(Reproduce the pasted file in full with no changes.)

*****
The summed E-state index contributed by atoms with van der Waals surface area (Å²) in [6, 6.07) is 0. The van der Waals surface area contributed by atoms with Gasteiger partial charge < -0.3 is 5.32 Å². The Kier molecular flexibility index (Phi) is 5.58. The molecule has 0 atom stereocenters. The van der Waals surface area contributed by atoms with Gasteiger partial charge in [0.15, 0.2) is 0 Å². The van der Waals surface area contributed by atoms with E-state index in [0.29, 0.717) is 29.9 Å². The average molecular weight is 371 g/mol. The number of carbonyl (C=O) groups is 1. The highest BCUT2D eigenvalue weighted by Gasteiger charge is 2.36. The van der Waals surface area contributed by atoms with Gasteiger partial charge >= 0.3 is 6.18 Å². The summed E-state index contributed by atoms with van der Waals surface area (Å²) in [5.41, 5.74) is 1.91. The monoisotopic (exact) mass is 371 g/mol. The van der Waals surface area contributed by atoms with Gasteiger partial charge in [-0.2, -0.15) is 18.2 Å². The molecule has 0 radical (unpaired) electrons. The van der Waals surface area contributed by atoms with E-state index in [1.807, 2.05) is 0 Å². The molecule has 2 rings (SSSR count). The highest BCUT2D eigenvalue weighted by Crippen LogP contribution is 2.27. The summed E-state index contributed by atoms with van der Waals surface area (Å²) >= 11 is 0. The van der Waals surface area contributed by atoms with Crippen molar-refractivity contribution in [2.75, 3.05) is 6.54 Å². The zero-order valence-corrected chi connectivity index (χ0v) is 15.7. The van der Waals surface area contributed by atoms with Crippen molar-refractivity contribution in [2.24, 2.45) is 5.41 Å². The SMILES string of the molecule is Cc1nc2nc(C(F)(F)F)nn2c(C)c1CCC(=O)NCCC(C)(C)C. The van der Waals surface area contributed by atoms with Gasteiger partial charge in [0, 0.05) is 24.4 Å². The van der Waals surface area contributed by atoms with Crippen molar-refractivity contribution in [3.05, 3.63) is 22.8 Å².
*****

The summed E-state index contributed by atoms with van der Waals surface area (Å²) in [6, 6.07) is 0. The van der Waals surface area contributed by atoms with Gasteiger partial charge < -0.3 is 5.32 Å². The Kier molecular flexibility index (Phi) is 5.58. The molecule has 0 atom stereocenters. The van der Waals surface area contributed by atoms with Gasteiger partial charge in [0.15, 0.2) is 0 Å². The van der Waals surface area contributed by atoms with E-state index in [0.29, 0.717) is 29.9 Å². The average molecular weight is 371 g/mol. The number of carbonyl (C=O) groups is 1. The highest BCUT2D eigenvalue weighted by Gasteiger charge is 2.36. The van der Waals surface area contributed by atoms with Gasteiger partial charge >= 0.3 is 6.18 Å². The summed E-state index contributed by atoms with van der Waals surface area (Å²) in [5.41, 5.74) is 1.91. The monoisotopic (exact) mass is 371 g/mol. The van der Waals surface area contributed by atoms with Gasteiger partial charge in [-0.2, -0.15) is 18.2 Å². The molecule has 0 radical (unpaired) electrons. The van der Waals surface area contributed by atoms with E-state index in [1.807, 2.05) is 0 Å². The molecule has 2 rings (SSSR count). The highest BCUT2D eigenvalue weighted by Crippen LogP contribution is 2.27. The summed E-state index contributed by atoms with van der Waals surface area (Å²) >= 11 is 0. The van der Waals surface area contributed by atoms with Crippen molar-refractivity contribution in [2.75, 3.05) is 6.54 Å². The zero-order valence-corrected chi connectivity index (χ0v) is 15.7. The van der Waals surface area contributed by atoms with Crippen molar-refractivity contribution in [2.24, 2.45) is 5.41 Å². The SMILES string of the molecule is Cc1nc2nc(C(F)(F)F)nn2c(C)c1CCC(=O)NCCC(C)(C)C. The van der Waals surface area contributed by atoms with Gasteiger partial charge in [0, 0.05) is 24.4 Å². The van der Waals surface area contributed by atoms with Crippen molar-refractivity contribution in [3.05, 3.63) is 22.8 Å².